Trickster stories are tales in which one or more characters dupe others. The most prevalent trickster in Kenyan oral narratives is the hare although the tortoise and monkey also feature. A Giriama trickster narrative states that a pea farmer discovered that someone was pilfering his harvest. So he set up a human effigy covered with wax. When Hare came to get his fill, it started talking to the effigy, which did not respond. Hare hit the effigy only to find its hand stuck on it. He hit the effigy again and again but each time got stuck more firmly. It was in this state of ensnarement that the farmer found Hare, caught and shoved it into a basket, which he was going to lock with a sisal string. But Hare “advised” him to use banana fibre instead. As the day grew hotter, the banana fibre dried up, fell off and Hare was able to escape. Narratives are in most communities preceded by an introductory formula. Examples include the following:
“Narrator: Here comes a story
Narrator: Sahani (A dish).
Audience: Ya wali (Of rice).”
Most communities also have closing formulae to give way to the next narrator. The Waswahili say “If this is good, its goodness belongs to us all, and if it is bad, its badness belongs to that one alone who made this story”.
Most communities restrict narration to the evening after the day’s work for the reason that people should not while away time before productive work. To enforce these conventions are superstitions. Among the Agikuyu, it is believed that telling stories during the day will result in the mysterious disappearance of domestic animals and the genesis of irredeemable poverty for the clan. The Luo, on their part, believe that telling stories during the day results in stunted growth. Thus when ending a story, the Luo narrator wishes to grow tall by saying: Tinda adong arom gi bao ma kanera (The end. May I grow as tall as the tree at my uncle’s home).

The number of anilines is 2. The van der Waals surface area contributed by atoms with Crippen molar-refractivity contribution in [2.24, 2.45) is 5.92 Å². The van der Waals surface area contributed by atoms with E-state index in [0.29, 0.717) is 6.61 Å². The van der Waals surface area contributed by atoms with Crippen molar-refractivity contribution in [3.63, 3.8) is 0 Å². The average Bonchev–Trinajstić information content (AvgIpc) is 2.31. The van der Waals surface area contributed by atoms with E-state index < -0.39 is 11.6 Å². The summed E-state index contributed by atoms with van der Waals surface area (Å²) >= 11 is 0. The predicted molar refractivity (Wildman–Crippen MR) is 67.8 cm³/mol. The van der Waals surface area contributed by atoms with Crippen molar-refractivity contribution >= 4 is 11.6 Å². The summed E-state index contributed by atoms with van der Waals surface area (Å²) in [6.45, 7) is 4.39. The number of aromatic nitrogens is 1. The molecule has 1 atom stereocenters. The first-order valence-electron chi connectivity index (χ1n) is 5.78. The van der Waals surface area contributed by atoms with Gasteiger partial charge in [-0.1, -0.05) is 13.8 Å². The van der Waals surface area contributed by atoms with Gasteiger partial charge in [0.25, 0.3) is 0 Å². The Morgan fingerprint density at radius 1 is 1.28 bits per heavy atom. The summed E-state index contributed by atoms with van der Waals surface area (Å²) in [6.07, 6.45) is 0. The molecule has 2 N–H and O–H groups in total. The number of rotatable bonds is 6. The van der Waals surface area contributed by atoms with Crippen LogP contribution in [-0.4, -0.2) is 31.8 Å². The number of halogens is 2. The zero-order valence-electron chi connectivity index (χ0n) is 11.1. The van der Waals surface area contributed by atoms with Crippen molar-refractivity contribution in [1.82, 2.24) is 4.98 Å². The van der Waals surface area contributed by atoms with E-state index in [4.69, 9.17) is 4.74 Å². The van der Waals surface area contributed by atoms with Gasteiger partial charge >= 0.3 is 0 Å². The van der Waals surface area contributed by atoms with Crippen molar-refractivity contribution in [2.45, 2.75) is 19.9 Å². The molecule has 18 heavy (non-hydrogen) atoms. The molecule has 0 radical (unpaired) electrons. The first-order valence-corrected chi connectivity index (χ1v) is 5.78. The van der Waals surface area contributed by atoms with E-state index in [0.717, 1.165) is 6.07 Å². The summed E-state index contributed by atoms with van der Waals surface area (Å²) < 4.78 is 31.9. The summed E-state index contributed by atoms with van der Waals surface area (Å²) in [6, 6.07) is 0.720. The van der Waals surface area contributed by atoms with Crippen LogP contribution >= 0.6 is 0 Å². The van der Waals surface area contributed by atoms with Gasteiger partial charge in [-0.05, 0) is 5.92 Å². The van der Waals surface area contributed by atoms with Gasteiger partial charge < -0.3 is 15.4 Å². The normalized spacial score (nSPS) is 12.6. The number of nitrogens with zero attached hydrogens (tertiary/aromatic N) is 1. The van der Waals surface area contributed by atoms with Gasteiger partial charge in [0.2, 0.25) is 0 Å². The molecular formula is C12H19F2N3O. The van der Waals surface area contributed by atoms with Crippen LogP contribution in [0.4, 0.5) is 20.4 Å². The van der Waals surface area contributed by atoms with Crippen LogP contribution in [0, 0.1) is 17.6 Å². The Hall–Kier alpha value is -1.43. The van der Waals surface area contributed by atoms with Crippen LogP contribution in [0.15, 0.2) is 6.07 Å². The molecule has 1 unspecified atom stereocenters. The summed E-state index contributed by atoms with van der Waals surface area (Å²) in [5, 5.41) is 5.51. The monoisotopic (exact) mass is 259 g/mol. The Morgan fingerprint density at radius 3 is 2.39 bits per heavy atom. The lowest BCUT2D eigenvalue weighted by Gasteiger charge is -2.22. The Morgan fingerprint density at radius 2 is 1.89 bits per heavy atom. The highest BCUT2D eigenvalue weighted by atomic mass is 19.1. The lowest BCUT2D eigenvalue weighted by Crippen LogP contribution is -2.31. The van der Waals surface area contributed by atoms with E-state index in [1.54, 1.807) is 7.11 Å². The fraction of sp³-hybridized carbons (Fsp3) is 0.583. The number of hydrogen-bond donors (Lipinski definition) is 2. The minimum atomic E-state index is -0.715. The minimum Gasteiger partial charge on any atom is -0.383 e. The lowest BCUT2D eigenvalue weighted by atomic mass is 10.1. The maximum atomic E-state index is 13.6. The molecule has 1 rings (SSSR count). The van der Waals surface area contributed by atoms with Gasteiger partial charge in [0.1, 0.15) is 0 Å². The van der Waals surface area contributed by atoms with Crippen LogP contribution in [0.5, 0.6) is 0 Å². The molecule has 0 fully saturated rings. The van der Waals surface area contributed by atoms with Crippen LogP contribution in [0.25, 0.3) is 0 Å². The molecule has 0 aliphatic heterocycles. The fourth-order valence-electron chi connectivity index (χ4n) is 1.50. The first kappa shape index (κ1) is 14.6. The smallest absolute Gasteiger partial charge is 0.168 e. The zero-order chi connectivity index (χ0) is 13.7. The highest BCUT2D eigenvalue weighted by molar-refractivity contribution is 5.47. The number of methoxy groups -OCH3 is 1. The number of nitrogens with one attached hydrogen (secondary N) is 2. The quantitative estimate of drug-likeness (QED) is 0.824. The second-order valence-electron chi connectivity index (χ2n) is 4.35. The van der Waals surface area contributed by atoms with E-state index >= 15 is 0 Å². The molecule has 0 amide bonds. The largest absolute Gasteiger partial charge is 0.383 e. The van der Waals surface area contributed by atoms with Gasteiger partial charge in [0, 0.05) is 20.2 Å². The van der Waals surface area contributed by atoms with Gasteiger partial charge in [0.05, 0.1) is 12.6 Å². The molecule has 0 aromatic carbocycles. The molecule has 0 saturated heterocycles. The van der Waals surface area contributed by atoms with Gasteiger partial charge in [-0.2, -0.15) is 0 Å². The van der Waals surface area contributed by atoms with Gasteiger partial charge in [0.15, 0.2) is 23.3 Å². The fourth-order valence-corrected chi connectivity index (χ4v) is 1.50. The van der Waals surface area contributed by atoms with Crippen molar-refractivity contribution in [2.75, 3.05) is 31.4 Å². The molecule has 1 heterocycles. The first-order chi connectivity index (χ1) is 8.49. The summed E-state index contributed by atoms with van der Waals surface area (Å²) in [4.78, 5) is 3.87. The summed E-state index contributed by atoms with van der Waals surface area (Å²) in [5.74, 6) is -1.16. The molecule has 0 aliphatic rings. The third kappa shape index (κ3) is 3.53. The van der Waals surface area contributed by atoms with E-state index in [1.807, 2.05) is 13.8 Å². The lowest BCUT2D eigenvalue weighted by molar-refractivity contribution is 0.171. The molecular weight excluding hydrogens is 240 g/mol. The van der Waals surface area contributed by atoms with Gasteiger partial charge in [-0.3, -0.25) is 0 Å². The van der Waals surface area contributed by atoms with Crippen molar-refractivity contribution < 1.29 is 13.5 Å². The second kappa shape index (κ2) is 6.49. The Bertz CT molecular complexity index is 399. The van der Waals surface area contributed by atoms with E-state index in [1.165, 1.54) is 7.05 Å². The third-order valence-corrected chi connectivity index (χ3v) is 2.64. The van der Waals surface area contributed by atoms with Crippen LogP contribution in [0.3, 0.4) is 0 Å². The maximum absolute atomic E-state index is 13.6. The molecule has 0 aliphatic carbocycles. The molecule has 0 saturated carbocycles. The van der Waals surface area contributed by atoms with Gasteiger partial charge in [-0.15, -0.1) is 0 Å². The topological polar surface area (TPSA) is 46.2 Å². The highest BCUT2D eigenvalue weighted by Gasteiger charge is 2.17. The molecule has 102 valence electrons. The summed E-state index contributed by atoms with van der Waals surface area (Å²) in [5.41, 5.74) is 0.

In summary, narratives perform functions such as normative socialisation, training in memory, instruction about life, and recording of the community’s history, way of life, beliefs and philosophies. Kenyan narratives reveal common values with regard to: the importance of marriage, love of children, respect for industry and honest labour, kinship, recognition of heroes, a keen struggle to under-stand super-nature and a continuous struggle between virtue and vice. As Mbiti says in Akamba Stories: narratives “reflect what the people do, what they think, how they live and have lived, their values, their joys and their sorrows”.
Modern oral literature
Orature adapts to new ways of life. Some creation myths have, for instance, infused biblical allusions, which attest to the influence of Christianity. The Gabra myth of origin has clear parallels with the story of Noah and his three sons. It states that a father of three sons fell badly and his loincloth fell off exposing his nakedness. The first son laughed, the second turned his face away while the third took his own cloth and covered the father. The father blessed the son who covered him to own cattle and deep wells, the one who turned away to own camels and the one who laughed to live with dogs and be a hunter. In that order, the sons were the found-ers of the Borana, Gabra and Waata nationalities.